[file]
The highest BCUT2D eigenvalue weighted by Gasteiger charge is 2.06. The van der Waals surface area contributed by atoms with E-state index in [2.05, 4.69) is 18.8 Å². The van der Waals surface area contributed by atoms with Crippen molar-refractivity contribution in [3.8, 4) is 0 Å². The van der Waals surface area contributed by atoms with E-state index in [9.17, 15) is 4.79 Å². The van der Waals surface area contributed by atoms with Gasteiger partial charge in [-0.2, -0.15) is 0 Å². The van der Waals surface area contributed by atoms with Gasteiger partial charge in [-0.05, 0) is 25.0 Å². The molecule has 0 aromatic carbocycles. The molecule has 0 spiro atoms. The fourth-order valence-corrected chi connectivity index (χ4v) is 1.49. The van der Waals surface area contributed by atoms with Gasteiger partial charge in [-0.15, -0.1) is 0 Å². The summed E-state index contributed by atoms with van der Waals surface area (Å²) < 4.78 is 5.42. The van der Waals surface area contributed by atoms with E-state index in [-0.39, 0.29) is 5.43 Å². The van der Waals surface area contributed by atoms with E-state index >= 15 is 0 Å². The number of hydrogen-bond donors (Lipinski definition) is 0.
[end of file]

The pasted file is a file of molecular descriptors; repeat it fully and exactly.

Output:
The highest BCUT2D eigenvalue weighted by Gasteiger charge is 2.06. The van der Waals surface area contributed by atoms with E-state index in [2.05, 4.69) is 18.8 Å². The van der Waals surface area contributed by atoms with Crippen molar-refractivity contribution in [3.8, 4) is 0 Å². The van der Waals surface area contributed by atoms with E-state index in [9.17, 15) is 4.79 Å². The van der Waals surface area contributed by atoms with Gasteiger partial charge in [-0.2, -0.15) is 0 Å². The van der Waals surface area contributed by atoms with Gasteiger partial charge in [-0.05, 0) is 25.0 Å². The molecule has 0 aromatic carbocycles. The molecule has 0 spiro atoms. The fourth-order valence-corrected chi connectivity index (χ4v) is 1.49. The van der Waals surface area contributed by atoms with Gasteiger partial charge in [-0.15, -0.1) is 0 Å². The summed E-state index contributed by atoms with van der Waals surface area (Å²) < 4.78 is 5.42. The van der Waals surface area contributed by atoms with E-state index in [-0.39, 0.29) is 5.43 Å². The van der Waals surface area contributed by atoms with E-state index >= 15 is 0 Å². The number of hydrogen-bond donors (Lipinski definition) is 0.